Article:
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Ask any fourth-grader       Send a link to a friend

[MARCH 18, 2005]  Ask any Logan County fourth-grader what can grab more attention than a screaming baby. This week they will tell you "a baby pig." Interestingly, as soon as the boys touched the young piglets, screeching squeals pierced the air, drawing everyone's attention. Yet right next to the squealers, the eyelids of piglets cradled by girls fluttered to half-mast.

Kids get two lessons out of the annual ag fair coordinated by the Logan County Farm Bureau:

  1. Why they go to school
  2. How the agriculture all around them affects their daily lives

For the past five years fourth-grade students from all over Logan County have attended the fair. The first years it was at the Logan County Fairgrounds. Weather was not very cooperative many of those times. The past two years in the Laughlin Center have worked out much better.

Two two-hour sessions are conducted to accommodate all the students. The day flies by for both presenters and students during the interactive sessions. Farmers and high school students explain equipment use, animal nutrition, and animal and crop production here in Logan County.

Soybeans, corn, dairy, hogs and machinery were featured at five interactive stations.

Outside, broad smiles could be seen through high-up tractor cabs. Short blasts of horns followed by peals of giggles could be heard. It happens every year -- once one kid finds the horn, it hardly stops honking, a farmer chuckled.

Students could step inside a trailer and pet a Holstein calf that will one day be a milking cow. Farmer Steve Irwin (not the crocodile man) and Lincoln FFA member Matt Schreiner, both of Beason, explained that the cow would be milked twice a day when she is grown, providing about 15 gallons a day -- white, not chocolate milk.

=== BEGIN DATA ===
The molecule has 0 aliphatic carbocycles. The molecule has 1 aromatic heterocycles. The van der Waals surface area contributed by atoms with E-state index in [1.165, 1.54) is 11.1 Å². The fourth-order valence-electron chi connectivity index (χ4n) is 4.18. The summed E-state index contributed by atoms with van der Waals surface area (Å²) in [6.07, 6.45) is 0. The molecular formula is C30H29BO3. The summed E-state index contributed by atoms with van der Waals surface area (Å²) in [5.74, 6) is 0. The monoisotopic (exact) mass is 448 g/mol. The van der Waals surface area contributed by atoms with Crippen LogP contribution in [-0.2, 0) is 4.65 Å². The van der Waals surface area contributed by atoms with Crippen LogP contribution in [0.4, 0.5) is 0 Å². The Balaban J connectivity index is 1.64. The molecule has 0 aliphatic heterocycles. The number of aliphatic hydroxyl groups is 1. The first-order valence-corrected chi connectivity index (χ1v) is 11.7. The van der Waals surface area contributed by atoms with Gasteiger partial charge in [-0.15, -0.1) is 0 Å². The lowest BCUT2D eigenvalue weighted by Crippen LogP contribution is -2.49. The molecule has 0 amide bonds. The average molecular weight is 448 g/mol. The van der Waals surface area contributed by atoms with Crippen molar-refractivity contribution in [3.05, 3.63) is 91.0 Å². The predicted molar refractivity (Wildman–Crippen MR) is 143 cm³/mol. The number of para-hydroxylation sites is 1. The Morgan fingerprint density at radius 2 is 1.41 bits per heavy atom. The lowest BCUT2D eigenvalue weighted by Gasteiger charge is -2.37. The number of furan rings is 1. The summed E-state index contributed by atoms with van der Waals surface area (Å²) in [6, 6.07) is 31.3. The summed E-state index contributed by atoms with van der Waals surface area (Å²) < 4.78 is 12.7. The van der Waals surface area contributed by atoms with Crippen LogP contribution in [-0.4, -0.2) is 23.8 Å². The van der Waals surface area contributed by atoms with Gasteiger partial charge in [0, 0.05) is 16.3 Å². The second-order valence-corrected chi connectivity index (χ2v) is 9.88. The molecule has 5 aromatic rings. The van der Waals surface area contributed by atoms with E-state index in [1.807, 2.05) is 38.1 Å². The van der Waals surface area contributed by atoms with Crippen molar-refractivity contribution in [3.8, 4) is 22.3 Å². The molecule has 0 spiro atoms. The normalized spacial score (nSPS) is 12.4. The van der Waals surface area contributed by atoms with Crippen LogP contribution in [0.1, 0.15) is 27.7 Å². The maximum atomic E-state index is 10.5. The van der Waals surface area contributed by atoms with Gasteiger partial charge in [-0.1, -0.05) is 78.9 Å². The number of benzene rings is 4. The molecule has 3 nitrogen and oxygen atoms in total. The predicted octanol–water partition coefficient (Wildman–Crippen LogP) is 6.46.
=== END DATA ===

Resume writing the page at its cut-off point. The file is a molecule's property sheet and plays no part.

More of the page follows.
Inside, a penned mother sheep stomped her foot, warding off any threat to her young lamb as it lay beside her.

The students learned about soy, corn, pork and dairy products by visiting various stations. Emphasis was placed on the importance of education and its application to farming.

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Vicki Huelskoetter ran the hog station, where students filled "feed bags" with candies representing corn, vitamins, minerals and protein required to grow healthy hogs. Huelskoetter drafted her sister, Kay Stroud, who said she was happy to be asked.

The two women grew up on a farm, but Huelskoetter is the only one who remains in farming.

More than 250 students and 20 teachers participated in this year's Ag Ed Day, held on Tuesday.

Each year the committee tries to change the fair a little and asks teachers for their evaluation. Responses this year were that they missed the sheep shearing that has been done in years past but that the fair was better than in previous years.

Members of the Logan County Farm Bureau board and women's committee who planned the event included Jim Drew, Karen Pedicord, Mary Lou Klokkenga, Lynn Paulus and Vickie Huelskoetter. About 20 FFA members from Hartsburg-Emden, Mount Pulaski and Lincoln helped set up, clean up and conduct the sessions.

Adults will celebrate Logan County agriculture on Wednesday at a breakfast hosted by the Lincoln/Logan County Chamber of Commerce. ["Farmers' Almanac humor to be featured at ag breakfast"] This event will also be at the Laughlin Center. The highlight will be the announcement of seven ag career scholarships.

For more information on agriculture, see

[Jan Youngquist]

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